August 31, 2022
“Climate change is already happening in different regions around the world and on multiple levels. We are all affected, whether we come from rich or from developing countries. Everyone has to participate and do their part,” said Filipina climate scientist and Institute for Climate and Sustainable Cities (ICSC) climate science advisor Lourdes Tibig, one of the main speakers in the event.
“In the Philippines, there is still a disconnect in government systems in terms of adapting to and mitigating climate change. Local communities sometimes lack access to the needed resources. There is no going back regarding the changes happening in the climate system, which is why we have to do whatever we can to contribute to the efforts to address climate change,” Tibig added.
For years, the Eastern Visayas region has been at the forefront of climate impacts, both slow onset impacts – such as sea level rise, increasing sea surface temperatures, and ocean acidification – and extreme weather events. The region was the first to be hit by super typhoon Haiyan (locally known as ‘Yolanda’) back in 2013.
Dr. Eduardo Mangaoang, director of the VSU RCCRDC and member of the National Panel of Technical Experts of the Climate Change Commission, presented their study that aims to bring Climate and Disaster Risk Finance and Insurance (CDRFI)¹ to Haiyan-affected communities. He pointed out the importance of building on local resources and opportunities, and the need for proper coordination among stakeholders with local governments at the helm, to ensure the effective and sustainable implementation of CDRFI in Eastern Visayas.
“While the idea of insurance for disaster-related purposes is locally appreciated, there is a certain degree of skepticism among locals on its reliability and assurance of claim if ever receivables are due. If CDRFI is to be implemented in the region, we need a simple, doable, and localized process to make it more accessible to all,” added Mangaoang.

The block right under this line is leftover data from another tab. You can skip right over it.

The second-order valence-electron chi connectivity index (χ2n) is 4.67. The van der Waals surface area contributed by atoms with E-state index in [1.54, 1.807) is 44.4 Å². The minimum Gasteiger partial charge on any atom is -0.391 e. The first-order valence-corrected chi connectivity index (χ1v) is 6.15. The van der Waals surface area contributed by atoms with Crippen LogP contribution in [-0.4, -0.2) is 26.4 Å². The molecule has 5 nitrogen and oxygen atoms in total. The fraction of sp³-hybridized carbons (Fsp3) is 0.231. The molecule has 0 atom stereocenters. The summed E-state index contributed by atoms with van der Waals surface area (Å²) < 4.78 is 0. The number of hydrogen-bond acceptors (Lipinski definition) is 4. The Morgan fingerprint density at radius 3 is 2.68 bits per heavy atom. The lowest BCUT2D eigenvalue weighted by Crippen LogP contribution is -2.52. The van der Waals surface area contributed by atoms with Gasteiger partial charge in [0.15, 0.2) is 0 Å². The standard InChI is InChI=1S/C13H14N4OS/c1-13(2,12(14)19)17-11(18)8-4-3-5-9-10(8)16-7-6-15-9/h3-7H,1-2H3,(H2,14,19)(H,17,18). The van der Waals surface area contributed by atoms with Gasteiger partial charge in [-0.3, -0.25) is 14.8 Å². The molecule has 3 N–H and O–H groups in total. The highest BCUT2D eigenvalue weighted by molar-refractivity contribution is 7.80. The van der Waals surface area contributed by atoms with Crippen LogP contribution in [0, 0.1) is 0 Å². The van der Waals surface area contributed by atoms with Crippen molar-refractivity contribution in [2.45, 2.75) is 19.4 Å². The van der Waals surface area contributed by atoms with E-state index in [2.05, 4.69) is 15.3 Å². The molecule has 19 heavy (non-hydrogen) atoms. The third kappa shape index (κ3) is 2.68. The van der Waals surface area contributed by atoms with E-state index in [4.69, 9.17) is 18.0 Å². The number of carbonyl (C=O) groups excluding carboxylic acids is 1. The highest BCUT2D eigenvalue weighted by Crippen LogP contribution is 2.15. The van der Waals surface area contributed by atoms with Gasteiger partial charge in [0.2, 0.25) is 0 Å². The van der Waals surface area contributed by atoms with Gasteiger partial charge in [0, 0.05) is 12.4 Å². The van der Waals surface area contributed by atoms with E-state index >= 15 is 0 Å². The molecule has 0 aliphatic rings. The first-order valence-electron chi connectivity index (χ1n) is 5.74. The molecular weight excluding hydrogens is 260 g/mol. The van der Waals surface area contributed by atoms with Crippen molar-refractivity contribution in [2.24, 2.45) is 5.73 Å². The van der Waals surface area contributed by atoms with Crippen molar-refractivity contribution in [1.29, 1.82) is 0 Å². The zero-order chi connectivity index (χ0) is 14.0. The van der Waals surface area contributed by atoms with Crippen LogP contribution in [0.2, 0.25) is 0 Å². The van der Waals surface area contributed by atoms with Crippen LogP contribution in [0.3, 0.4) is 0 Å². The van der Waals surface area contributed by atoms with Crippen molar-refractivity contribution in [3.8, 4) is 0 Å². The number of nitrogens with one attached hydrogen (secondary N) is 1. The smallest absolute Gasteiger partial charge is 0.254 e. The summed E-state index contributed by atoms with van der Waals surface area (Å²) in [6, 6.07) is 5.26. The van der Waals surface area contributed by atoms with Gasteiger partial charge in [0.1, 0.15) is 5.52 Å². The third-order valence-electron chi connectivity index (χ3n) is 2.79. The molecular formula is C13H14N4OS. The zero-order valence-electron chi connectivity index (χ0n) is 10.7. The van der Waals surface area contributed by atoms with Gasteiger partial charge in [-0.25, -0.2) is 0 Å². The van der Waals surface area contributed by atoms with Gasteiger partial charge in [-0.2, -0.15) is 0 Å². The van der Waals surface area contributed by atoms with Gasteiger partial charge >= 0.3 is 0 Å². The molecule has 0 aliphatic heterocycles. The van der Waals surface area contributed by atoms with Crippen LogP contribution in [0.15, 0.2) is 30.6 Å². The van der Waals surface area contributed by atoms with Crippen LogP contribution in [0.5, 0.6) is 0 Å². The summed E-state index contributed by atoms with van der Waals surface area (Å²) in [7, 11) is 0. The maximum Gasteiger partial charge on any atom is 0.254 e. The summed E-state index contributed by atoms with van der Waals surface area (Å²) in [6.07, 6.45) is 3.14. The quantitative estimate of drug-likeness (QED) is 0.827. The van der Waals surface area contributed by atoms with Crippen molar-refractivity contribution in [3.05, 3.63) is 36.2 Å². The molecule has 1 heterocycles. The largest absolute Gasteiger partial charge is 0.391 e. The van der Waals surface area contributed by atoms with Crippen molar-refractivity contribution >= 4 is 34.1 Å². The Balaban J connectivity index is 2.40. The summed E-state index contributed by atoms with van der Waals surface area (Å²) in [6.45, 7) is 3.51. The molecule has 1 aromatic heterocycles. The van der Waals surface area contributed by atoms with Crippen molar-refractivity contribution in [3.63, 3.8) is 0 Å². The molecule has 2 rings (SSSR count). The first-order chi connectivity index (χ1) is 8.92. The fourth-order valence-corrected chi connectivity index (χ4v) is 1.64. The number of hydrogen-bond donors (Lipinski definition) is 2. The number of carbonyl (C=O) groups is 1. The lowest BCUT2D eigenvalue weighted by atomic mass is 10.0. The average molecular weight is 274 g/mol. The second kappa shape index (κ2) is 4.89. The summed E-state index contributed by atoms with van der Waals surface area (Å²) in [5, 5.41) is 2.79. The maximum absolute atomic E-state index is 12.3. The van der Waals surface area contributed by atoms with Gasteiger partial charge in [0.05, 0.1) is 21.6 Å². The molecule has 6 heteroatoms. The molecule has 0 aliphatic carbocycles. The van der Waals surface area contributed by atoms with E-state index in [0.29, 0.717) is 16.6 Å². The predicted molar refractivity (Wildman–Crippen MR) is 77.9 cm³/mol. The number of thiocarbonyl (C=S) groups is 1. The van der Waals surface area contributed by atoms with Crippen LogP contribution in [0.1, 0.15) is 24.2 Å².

Local government, civil society, academia, and youth representatives from Eastern Visayas signed an agreement to put people first and at the center of climate financing, especially those most at risk. “We affirm the primacy of the humanitarian imperative: that action should be taken to prevent or alleviate human suffering arising out of disaster or conflict, and that nothing should override this principle,” they said.
Arts and humanities also play an important role in climate action. In this sphere, the youth have been stepping up, according to Climate Reality Philippines branch manager Nazrin Camille Castro. On the second day of Klima Eskwela, young artists and youth leaders of Baybay City brainstormed ideas for a mural as part of the Poets for Climate project² of the branches of Climate Reality in the Philippines, Africa, and Canada. These leaders will create the mural in the coming weeks.
“We trust that the artists will incorporate what they have learned in the first day of the learning session – including their insights on the latest climate science findings, and the experiences of the most vulnerable sectors in Baybay City – into the mural they will develop and its call to action,” Castro said.
“We could use the recent extreme weather events to put a spotlight on climate change impacts plaguing vulnerable countries, like the Philippines, for many years now. And there is no better way to showcase the similarities, diversity, and connectedness of these lived experiences than through the arts. When we act collectively, we will definitely have a bigger impact,” added Castro.
This press release was originally published on the website of the ICSC.
 The research study led by the VSU RCCRDC was done under the global Multi-Actor Partnership (MAP) project, which aims to provide spaces for discussion and discourse around CDRFI. Recently, ICSC organized a workshop for MAP in Asia, where representatives from the Philippines, Lao People’s Democratic Republic (PDR), Vietnam, Indonesia, and Sri Lanka agreed to make climate finance in the region more pro-poor, equitable, and people-centered. For more information, visit bit.ly/AsiaMAP2022.
 Poets for Climate supports the global poetry and arts campaign “When Is Now,” organized by the Climate Vulnerable Forum, ICSC, and The Agam Agenda. To date, it has generated more than 60 poems from around 40 climate advocates across the globe and unveiled murals in the cities of Johannesburg in South Africa, Montreal in Canada, and Iloilo and Isabela in the Philippines to demand for urgent action among global leaders in the upcoming 27th Conference of Parties to the United Nations Framework Convention on Climate Change (COP27). Read more here.